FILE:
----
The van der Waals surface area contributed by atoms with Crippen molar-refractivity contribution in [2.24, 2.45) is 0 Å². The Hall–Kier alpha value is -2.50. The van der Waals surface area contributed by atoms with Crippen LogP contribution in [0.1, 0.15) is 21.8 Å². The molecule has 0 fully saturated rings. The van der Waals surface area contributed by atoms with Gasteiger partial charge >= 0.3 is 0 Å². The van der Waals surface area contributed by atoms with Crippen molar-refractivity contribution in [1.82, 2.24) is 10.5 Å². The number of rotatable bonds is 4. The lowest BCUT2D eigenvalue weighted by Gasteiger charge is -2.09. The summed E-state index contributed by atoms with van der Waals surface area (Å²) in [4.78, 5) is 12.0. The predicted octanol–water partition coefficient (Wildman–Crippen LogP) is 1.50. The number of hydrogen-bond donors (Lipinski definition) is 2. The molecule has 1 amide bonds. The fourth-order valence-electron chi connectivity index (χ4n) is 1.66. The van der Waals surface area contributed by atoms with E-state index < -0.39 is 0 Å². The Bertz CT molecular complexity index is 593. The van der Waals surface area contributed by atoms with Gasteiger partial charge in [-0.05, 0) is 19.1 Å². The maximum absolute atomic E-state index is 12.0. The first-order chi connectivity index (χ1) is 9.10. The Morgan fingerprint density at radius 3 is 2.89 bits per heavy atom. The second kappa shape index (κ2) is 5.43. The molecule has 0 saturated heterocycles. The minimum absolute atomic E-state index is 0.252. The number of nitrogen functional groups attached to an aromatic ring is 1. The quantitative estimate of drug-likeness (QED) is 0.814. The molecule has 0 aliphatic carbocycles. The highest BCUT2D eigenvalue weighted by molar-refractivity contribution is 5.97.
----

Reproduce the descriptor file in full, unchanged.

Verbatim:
The van der Waals surface area contributed by atoms with Crippen molar-refractivity contribution in [2.24, 2.45) is 0 Å². The Hall–Kier alpha value is -2.50. The van der Waals surface area contributed by atoms with Crippen LogP contribution in [0.1, 0.15) is 21.8 Å². The molecule has 0 fully saturated rings. The van der Waals surface area contributed by atoms with Gasteiger partial charge >= 0.3 is 0 Å². The van der Waals surface area contributed by atoms with Crippen molar-refractivity contribution in [1.82, 2.24) is 10.5 Å². The number of rotatable bonds is 4. The lowest BCUT2D eigenvalue weighted by Gasteiger charge is -2.09. The summed E-state index contributed by atoms with van der Waals surface area (Å²) in [4.78, 5) is 12.0. The predicted octanol–water partition coefficient (Wildman–Crippen LogP) is 1.50. The number of hydrogen-bond donors (Lipinski definition) is 2. The molecule has 1 amide bonds. The fourth-order valence-electron chi connectivity index (χ4n) is 1.66. The van der Waals surface area contributed by atoms with E-state index < -0.39 is 0 Å². The Bertz CT molecular complexity index is 593. The van der Waals surface area contributed by atoms with Gasteiger partial charge in [-0.05, 0) is 19.1 Å². The maximum absolute atomic E-state index is 12.0. The first-order chi connectivity index (χ1) is 9.10. The Morgan fingerprint density at radius 3 is 2.89 bits per heavy atom. The second kappa shape index (κ2) is 5.43. The molecule has 0 saturated heterocycles. The minimum absolute atomic E-state index is 0.252. The number of nitrogen functional groups attached to an aromatic ring is 1. The quantitative estimate of drug-likeness (QED) is 0.814. The molecule has 0 aliphatic carbocycles. The highest BCUT2D eigenvalue weighted by molar-refractivity contribution is 5.97.